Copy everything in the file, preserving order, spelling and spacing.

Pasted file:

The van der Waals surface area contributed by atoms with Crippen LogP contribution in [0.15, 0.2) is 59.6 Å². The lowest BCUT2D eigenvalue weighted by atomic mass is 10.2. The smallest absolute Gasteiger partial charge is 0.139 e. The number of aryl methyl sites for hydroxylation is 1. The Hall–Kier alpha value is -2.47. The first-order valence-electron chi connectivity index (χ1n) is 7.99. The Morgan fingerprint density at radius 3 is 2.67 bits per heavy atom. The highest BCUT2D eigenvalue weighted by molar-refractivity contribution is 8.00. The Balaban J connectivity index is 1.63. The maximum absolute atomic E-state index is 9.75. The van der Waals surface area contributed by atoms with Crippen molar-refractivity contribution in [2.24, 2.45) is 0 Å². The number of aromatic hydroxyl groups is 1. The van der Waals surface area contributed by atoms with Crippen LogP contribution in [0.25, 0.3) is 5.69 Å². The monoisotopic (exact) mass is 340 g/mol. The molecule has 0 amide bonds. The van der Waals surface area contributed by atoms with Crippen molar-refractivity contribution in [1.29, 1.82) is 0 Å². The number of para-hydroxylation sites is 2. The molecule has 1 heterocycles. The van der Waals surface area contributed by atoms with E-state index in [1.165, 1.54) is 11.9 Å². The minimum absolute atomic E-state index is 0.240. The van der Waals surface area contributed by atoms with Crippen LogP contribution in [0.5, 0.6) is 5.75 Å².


The van der Waals surface area contributed by atoms with Crippen LogP contribution in [0.15, 0.2) is 59.6 Å². The lowest BCUT2D eigenvalue weighted by atomic mass is 10.2. The smallest absolute Gasteiger partial charge is 0.139 e. The number of aryl methyl sites for hydroxylation is 1. The Hall–Kier alpha value is -2.47. The first-order valence-electron chi connectivity index (χ1n) is 7.99. The Morgan fingerprint density at radius 3 is 2.67 bits per heavy atom. The highest BCUT2D eigenvalue weighted by molar-refractivity contribution is 8.00. The Balaban J connectivity index is 1.63. The maximum absolute atomic E-state index is 9.75. The van der Waals surface area contributed by atoms with Crippen molar-refractivity contribution in [2.24, 2.45) is 0 Å². The number of aromatic hydroxyl groups is 1. The van der Waals surface area contributed by atoms with Crippen LogP contribution in [0.25, 0.3) is 5.69 Å². The monoisotopic (exact) mass is 340 g/mol. The molecule has 0 amide bonds. The van der Waals surface area contributed by atoms with Crippen molar-refractivity contribution in [1.29, 1.82) is 0 Å². The number of para-hydroxylation sites is 2. The molecule has 1 heterocycles. The van der Waals surface area contributed by atoms with E-state index in [1.165, 1.54) is 11.9 Å². The minimum absolute atomic E-state index is 0.240. The van der Waals surface area contributed by atoms with Crippen LogP contribution in [0.5, 0.6) is 5.75 Å².